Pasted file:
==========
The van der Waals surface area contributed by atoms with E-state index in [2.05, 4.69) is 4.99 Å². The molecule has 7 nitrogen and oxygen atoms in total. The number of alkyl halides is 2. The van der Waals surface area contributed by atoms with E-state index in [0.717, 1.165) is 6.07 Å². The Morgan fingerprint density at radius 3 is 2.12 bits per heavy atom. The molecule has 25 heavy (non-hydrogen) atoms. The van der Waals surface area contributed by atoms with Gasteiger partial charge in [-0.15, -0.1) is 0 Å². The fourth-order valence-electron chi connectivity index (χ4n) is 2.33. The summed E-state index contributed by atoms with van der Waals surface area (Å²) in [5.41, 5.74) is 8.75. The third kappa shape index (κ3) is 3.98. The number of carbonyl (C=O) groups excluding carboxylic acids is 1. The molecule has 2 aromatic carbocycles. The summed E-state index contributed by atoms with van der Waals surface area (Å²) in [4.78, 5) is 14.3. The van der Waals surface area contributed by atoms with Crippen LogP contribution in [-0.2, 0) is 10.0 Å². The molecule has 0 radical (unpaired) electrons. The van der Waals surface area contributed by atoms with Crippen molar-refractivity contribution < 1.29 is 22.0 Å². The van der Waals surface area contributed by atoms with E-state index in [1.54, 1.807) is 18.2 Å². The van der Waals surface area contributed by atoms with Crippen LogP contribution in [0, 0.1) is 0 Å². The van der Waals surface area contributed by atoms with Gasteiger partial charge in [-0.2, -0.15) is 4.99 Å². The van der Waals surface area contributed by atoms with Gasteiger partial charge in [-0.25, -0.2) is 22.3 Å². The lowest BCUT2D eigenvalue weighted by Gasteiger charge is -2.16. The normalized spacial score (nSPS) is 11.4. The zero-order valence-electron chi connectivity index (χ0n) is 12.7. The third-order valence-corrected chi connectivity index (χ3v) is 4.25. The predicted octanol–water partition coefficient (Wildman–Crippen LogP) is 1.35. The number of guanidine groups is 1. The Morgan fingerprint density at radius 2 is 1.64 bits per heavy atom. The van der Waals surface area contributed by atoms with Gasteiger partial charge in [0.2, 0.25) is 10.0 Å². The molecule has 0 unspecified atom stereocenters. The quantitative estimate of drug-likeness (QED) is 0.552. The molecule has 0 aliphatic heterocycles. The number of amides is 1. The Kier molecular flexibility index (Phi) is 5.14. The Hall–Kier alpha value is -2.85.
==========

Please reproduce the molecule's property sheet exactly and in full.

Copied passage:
The van der Waals surface area contributed by atoms with E-state index in [2.05, 4.69) is 4.99 Å². The molecule has 7 nitrogen and oxygen atoms in total. The number of alkyl halides is 2. The van der Waals surface area contributed by atoms with E-state index in [0.717, 1.165) is 6.07 Å². The Morgan fingerprint density at radius 3 is 2.12 bits per heavy atom. The molecule has 25 heavy (non-hydrogen) atoms. The van der Waals surface area contributed by atoms with Gasteiger partial charge in [-0.15, -0.1) is 0 Å². The fourth-order valence-electron chi connectivity index (χ4n) is 2.33. The summed E-state index contributed by atoms with van der Waals surface area (Å²) in [5.41, 5.74) is 8.75. The third kappa shape index (κ3) is 3.98. The number of carbonyl (C=O) groups excluding carboxylic acids is 1. The molecule has 2 aromatic carbocycles. The summed E-state index contributed by atoms with van der Waals surface area (Å²) in [4.78, 5) is 14.3. The van der Waals surface area contributed by atoms with Crippen LogP contribution in [-0.2, 0) is 10.0 Å². The molecule has 0 radical (unpaired) electrons. The van der Waals surface area contributed by atoms with Crippen molar-refractivity contribution < 1.29 is 22.0 Å². The van der Waals surface area contributed by atoms with E-state index in [1.54, 1.807) is 18.2 Å². The van der Waals surface area contributed by atoms with Crippen LogP contribution in [0, 0.1) is 0 Å². The van der Waals surface area contributed by atoms with Gasteiger partial charge in [-0.2, -0.15) is 4.99 Å². The van der Waals surface area contributed by atoms with Gasteiger partial charge in [-0.25, -0.2) is 22.3 Å². The lowest BCUT2D eigenvalue weighted by Gasteiger charge is -2.16. The normalized spacial score (nSPS) is 11.4. The zero-order valence-electron chi connectivity index (χ0n) is 12.7. The third-order valence-corrected chi connectivity index (χ3v) is 4.25. The predicted octanol–water partition coefficient (Wildman–Crippen LogP) is 1.35. The number of guanidine groups is 1. The Morgan fingerprint density at radius 2 is 1.64 bits per heavy atom. The van der Waals surface area contributed by atoms with Gasteiger partial charge in [0.2, 0.25) is 10.0 Å². The molecule has 0 unspecified atom stereocenters. The quantitative estimate of drug-likeness (QED) is 0.552. The molecule has 0 aliphatic heterocycles. The number of amides is 1. The Kier molecular flexibility index (Phi) is 5.14. The Hall–Kier alpha value is -2.85.